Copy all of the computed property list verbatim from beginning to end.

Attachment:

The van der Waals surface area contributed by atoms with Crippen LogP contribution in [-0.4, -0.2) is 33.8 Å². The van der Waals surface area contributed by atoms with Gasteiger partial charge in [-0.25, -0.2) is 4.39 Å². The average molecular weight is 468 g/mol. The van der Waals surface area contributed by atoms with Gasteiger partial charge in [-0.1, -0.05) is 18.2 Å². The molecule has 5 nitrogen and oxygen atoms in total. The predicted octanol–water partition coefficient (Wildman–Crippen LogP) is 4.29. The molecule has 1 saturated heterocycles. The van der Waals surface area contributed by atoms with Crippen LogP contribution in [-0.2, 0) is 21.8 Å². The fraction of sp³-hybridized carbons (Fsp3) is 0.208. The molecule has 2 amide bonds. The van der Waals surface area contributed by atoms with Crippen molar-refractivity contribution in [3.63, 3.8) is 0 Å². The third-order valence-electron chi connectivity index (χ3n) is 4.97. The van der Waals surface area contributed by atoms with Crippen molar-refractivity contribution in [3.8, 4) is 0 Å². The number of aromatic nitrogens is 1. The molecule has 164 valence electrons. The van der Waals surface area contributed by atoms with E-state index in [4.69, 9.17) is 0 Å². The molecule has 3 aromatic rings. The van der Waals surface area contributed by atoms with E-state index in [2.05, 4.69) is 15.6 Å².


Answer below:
The van der Waals surface area contributed by atoms with Crippen LogP contribution in [-0.4, -0.2) is 33.8 Å². The van der Waals surface area contributed by atoms with Gasteiger partial charge in [-0.25, -0.2) is 4.39 Å². The average molecular weight is 468 g/mol. The van der Waals surface area contributed by atoms with Gasteiger partial charge in [-0.1, -0.05) is 18.2 Å². The molecule has 5 nitrogen and oxygen atoms in total. The predicted octanol–water partition coefficient (Wildman–Crippen LogP) is 4.29. The molecule has 1 saturated heterocycles. The van der Waals surface area contributed by atoms with Crippen LogP contribution in [-0.2, 0) is 21.8 Å². The fraction of sp³-hybridized carbons (Fsp3) is 0.208. The molecule has 2 amide bonds. The van der Waals surface area contributed by atoms with Crippen molar-refractivity contribution in [3.63, 3.8) is 0 Å². The third-order valence-electron chi connectivity index (χ3n) is 4.97. The van der Waals surface area contributed by atoms with Crippen molar-refractivity contribution in [3.8, 4) is 0 Å². The number of aromatic nitrogens is 1. The molecule has 164 valence electrons. The van der Waals surface area contributed by atoms with E-state index in [4.69, 9.17) is 0 Å². The molecule has 3 aromatic rings. The van der Waals surface area contributed by atoms with E-state index in [2.05, 4.69) is 15.6 Å².